Diamondbacks manager Torey Lovullo will remain with the team after signing a contract extension, GM Mike Hazen told reporters. Lovullo’s previous contract was set to expire following the 2021 season, but his new deal is guaranteed through the 2022 season with a club option for 2023.
Hazen recently told reporters that he hoped to have a decision made about Lovullo’s future before the season was over, and the skipper has now received a bit more security heading into what might be a tumultuous offseason in Arizona. The D’Backs are tied with the Orioles for the worst record in baseball (48-104), as Arizona has followed up a rough 2020 season with an outright disaster of a 2021 campaign.
So many things have gone wrong for the D’Backs over the last two years that Lovullo is hardly to blame for all of the team’s problems, though the extension also can’t be viewed as a huge vote of confidence. With only one more guaranteed year added, Lovullo’s lame-duck status could very well continue deep into the 2022 campaign, as Hazen and the front office have given themselves some flexibility in determining the manager’s role amidst many other large questions about the future direction of the franchise.
The Diamondbacks’ struggles over the last two seasons have sunk Lovullo’s record as manager to 333-365, though it wasn’t long ago that Lovullo was drawing widespread praise for his work in Arizona’s dugout. Lovullo built a strong reputation as a minor league manager in the Indians organization and then as a coach with the Blue Jays and Red Sox (also serving as Boston’s interim manager for the last month and a half of the 2015 season) before being hired by the D’Backs following the 2016 season.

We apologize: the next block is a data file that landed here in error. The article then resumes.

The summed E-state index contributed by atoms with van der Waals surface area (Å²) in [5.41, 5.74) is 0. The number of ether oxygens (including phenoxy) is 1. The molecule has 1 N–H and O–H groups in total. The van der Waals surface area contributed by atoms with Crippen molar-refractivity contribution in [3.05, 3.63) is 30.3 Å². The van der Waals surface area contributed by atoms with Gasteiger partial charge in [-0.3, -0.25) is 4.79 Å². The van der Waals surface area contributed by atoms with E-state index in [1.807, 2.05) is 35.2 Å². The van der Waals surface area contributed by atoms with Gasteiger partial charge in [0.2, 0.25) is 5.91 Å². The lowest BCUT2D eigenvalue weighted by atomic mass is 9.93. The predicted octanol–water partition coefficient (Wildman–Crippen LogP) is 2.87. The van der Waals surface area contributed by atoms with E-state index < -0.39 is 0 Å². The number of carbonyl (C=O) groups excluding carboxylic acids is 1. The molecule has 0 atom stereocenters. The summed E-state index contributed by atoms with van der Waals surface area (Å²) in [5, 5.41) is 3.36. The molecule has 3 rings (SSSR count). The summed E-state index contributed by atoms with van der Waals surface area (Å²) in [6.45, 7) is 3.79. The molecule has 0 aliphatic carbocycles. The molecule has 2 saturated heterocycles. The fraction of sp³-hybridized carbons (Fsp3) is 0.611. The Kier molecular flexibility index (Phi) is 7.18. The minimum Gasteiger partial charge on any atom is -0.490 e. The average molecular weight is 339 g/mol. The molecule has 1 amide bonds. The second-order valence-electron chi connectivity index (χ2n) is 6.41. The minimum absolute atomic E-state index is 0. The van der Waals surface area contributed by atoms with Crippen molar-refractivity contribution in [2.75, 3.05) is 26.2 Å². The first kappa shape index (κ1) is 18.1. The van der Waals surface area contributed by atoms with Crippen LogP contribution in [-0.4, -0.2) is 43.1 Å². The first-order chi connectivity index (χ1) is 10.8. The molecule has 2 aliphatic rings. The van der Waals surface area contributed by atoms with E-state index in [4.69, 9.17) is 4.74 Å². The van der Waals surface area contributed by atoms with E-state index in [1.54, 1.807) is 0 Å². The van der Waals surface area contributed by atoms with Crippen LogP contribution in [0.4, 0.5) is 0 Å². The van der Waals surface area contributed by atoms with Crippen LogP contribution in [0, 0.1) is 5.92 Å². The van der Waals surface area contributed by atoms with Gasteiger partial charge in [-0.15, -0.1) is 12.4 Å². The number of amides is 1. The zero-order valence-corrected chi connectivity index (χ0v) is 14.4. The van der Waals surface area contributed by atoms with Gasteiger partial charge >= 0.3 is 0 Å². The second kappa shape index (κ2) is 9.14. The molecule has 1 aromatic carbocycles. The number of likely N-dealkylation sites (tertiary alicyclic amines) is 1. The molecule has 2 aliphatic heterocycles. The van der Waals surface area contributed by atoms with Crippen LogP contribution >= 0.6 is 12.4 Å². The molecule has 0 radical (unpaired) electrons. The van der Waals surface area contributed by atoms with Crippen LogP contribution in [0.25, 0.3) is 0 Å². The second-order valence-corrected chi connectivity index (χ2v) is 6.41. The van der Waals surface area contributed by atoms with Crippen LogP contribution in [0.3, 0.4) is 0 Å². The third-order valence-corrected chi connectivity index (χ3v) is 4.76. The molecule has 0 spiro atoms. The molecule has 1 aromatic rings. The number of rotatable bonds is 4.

Lovullo’s first season with Arizona saw him win NL Manager Of The Year honors while leading the Snakes to a 93-69 record and a victory over the Rockies in the NL Wild Card game. While that remains Lovullo’s lone postseason trip as manager, the Diamondbacks also had winning records in both 2018 and 2019.
Between a widespread array of injuries and under-performance from so many players up and down the roster, Lovullo hasn’t had much to work with, particularly in the bullpen. Hazen made a point of observing the Diamondbacks’ 9-29 record in one-run games, noting that while the team is still coming up short, the fact that they’re staying competitive is some testament to how the D’Backs are still responding to Lovullo even while playing out the string.